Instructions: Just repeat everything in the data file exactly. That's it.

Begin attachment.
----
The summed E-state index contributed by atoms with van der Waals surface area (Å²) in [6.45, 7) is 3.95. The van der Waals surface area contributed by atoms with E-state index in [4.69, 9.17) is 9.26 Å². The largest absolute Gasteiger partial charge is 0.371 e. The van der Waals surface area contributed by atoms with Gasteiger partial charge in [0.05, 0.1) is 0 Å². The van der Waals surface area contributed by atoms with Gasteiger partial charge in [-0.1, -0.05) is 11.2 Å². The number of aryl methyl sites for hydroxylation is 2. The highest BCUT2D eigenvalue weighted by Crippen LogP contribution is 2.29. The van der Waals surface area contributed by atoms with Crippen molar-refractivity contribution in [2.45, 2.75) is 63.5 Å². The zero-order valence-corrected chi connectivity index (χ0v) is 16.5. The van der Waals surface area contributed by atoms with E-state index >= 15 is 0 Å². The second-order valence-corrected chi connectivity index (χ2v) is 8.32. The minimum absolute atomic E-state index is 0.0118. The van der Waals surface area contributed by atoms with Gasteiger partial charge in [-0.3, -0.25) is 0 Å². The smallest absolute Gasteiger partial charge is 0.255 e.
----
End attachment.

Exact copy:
The summed E-state index contributed by atoms with van der Waals surface area (Å²) in [6.45, 7) is 3.95. The van der Waals surface area contributed by atoms with E-state index in [4.69, 9.17) is 9.26 Å². The largest absolute Gasteiger partial charge is 0.371 e. The van der Waals surface area contributed by atoms with Gasteiger partial charge in [0.05, 0.1) is 0 Å². The van der Waals surface area contributed by atoms with Gasteiger partial charge in [-0.1, -0.05) is 11.2 Å². The number of aryl methyl sites for hydroxylation is 2. The highest BCUT2D eigenvalue weighted by Crippen LogP contribution is 2.29. The van der Waals surface area contributed by atoms with Crippen molar-refractivity contribution in [2.45, 2.75) is 63.5 Å². The zero-order valence-corrected chi connectivity index (χ0v) is 16.5. The van der Waals surface area contributed by atoms with E-state index >= 15 is 0 Å². The second-order valence-corrected chi connectivity index (χ2v) is 8.32. The minimum absolute atomic E-state index is 0.0118. The van der Waals surface area contributed by atoms with Gasteiger partial charge in [-0.3, -0.25) is 0 Å². The smallest absolute Gasteiger partial charge is 0.255 e.